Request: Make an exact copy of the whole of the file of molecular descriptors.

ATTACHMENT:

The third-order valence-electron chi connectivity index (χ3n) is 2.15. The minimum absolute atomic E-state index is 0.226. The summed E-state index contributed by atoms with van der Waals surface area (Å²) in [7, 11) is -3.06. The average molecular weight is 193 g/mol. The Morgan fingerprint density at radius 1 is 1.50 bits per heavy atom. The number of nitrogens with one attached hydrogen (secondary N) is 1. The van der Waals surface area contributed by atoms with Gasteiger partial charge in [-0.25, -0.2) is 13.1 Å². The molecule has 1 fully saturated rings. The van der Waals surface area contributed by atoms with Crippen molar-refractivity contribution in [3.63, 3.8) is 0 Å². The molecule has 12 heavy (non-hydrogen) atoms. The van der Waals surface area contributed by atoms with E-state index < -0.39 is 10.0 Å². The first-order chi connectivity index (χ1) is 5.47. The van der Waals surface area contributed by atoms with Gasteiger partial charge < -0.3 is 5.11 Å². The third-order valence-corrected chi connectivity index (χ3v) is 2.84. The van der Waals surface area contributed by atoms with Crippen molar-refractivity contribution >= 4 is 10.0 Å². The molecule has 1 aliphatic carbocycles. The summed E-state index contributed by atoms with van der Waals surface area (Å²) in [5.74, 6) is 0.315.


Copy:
The third-order valence-electron chi connectivity index (χ3n) is 2.15. The minimum absolute atomic E-state index is 0.226. The summed E-state index contributed by atoms with van der Waals surface area (Å²) in [7, 11) is -3.06. The average molecular weight is 193 g/mol. The Morgan fingerprint density at radius 1 is 1.50 bits per heavy atom. The number of nitrogens with one attached hydrogen (secondary N) is 1. The van der Waals surface area contributed by atoms with Gasteiger partial charge in [-0.25, -0.2) is 13.1 Å². The molecule has 1 fully saturated rings. The van der Waals surface area contributed by atoms with Crippen molar-refractivity contribution in [3.63, 3.8) is 0 Å². The molecule has 12 heavy (non-hydrogen) atoms. The van der Waals surface area contributed by atoms with E-state index < -0.39 is 10.0 Å². The first-order chi connectivity index (χ1) is 5.47. The van der Waals surface area contributed by atoms with Gasteiger partial charge < -0.3 is 5.11 Å². The third-order valence-corrected chi connectivity index (χ3v) is 2.84. The van der Waals surface area contributed by atoms with Crippen molar-refractivity contribution >= 4 is 10.0 Å². The molecule has 1 aliphatic carbocycles. The summed E-state index contributed by atoms with van der Waals surface area (Å²) in [5.74, 6) is 0.315.